From the Washington Post, a look at Li Xinde and other investigative journalists who are using the Internet to publish expos√©s that wouldn’t make it into the print press:
What happened here in Qinglong was typical of a new kind of journalism that is emerging in response to the Chinese Communist Party’s suffocating censorship of newspapers, radio and television. With no more investment than a computer and a taste for taking risks, several dozen Web-based investigative journalists have set up sites and started advertising their willingness — for a price — to look into scandals that traditional reporters cannot touch.
Official censorship still protects authorities, including corrupt authorities, more than two decades after China launched itself on a path to reform. In a society that is swiftly modernizing, the security-conscious Communist Party continues to fear, and filter, the spread of information.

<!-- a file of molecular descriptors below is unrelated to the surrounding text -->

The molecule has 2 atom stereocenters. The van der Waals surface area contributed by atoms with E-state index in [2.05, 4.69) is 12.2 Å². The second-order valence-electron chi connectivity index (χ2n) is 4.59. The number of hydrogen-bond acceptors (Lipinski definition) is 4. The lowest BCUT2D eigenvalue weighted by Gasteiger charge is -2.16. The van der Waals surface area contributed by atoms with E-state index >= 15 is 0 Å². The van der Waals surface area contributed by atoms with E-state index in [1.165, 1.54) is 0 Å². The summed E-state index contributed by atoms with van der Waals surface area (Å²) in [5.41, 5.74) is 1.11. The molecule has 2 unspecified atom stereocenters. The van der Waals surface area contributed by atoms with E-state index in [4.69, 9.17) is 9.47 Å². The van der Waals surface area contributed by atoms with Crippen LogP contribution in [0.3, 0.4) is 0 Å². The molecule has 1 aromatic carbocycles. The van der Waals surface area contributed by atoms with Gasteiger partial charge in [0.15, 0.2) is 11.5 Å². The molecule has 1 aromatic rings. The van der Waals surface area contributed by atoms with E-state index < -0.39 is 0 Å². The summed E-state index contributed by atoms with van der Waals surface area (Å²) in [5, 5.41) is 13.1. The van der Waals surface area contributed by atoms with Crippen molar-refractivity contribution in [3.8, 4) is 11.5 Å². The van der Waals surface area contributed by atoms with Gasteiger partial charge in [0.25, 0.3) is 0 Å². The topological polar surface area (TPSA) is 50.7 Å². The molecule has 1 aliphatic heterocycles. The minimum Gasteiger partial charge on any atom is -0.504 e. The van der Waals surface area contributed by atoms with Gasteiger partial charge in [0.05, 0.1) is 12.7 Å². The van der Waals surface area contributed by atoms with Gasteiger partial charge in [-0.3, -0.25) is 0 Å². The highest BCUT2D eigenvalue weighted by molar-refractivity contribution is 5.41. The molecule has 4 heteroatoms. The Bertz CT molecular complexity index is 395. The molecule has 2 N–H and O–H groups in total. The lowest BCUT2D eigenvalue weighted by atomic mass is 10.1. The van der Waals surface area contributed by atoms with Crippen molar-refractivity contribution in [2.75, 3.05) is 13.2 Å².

Although censorship is imposed at all levels of the party and government, much of it is self-inflicted by editors who are afraid of losing their jobs and are regularly coached by party officials on what to publish or broadcast.
The emerging Internet journalists for hire, however, have no jobs to protect; they are self-employed. And although the freedom is greater, the returns are meager. [Full text]